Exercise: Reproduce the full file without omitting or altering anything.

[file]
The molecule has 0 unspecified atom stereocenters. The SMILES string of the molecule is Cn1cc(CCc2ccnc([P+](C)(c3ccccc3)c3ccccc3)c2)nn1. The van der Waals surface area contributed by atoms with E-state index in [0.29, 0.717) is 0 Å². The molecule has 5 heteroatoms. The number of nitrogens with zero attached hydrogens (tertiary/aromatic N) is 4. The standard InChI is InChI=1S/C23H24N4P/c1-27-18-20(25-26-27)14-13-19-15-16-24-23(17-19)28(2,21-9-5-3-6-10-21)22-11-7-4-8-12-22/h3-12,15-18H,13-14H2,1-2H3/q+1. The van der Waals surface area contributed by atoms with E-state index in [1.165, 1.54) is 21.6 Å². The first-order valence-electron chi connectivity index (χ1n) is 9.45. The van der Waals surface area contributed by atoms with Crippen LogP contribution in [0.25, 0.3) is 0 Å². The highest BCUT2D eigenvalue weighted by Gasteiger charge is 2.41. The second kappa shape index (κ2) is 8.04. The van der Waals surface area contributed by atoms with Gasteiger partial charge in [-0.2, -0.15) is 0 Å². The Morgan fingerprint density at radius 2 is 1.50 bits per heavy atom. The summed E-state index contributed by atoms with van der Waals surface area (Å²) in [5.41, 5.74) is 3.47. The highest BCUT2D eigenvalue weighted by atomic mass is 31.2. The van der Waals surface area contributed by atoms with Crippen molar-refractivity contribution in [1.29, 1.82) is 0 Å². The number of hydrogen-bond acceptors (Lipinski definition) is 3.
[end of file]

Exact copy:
The molecule has 0 unspecified atom stereocenters. The SMILES string of the molecule is Cn1cc(CCc2ccnc([P+](C)(c3ccccc3)c3ccccc3)c2)nn1. The van der Waals surface area contributed by atoms with E-state index in [0.29, 0.717) is 0 Å². The molecule has 5 heteroatoms. The number of nitrogens with zero attached hydrogens (tertiary/aromatic N) is 4. The standard InChI is InChI=1S/C23H24N4P/c1-27-18-20(25-26-27)14-13-19-15-16-24-23(17-19)28(2,21-9-5-3-6-10-21)22-11-7-4-8-12-22/h3-12,15-18H,13-14H2,1-2H3/q+1. The van der Waals surface area contributed by atoms with E-state index in [1.165, 1.54) is 21.6 Å². The first-order valence-electron chi connectivity index (χ1n) is 9.45. The van der Waals surface area contributed by atoms with Crippen LogP contribution in [0.25, 0.3) is 0 Å². The highest BCUT2D eigenvalue weighted by Gasteiger charge is 2.41. The second kappa shape index (κ2) is 8.04. The van der Waals surface area contributed by atoms with Gasteiger partial charge in [-0.2, -0.15) is 0 Å². The Morgan fingerprint density at radius 2 is 1.50 bits per heavy atom. The summed E-state index contributed by atoms with van der Waals surface area (Å²) in [5.41, 5.74) is 3.47. The highest BCUT2D eigenvalue weighted by atomic mass is 31.2. The van der Waals surface area contributed by atoms with Crippen molar-refractivity contribution in [1.29, 1.82) is 0 Å². The number of hydrogen-bond acceptors (Lipinski definition) is 3.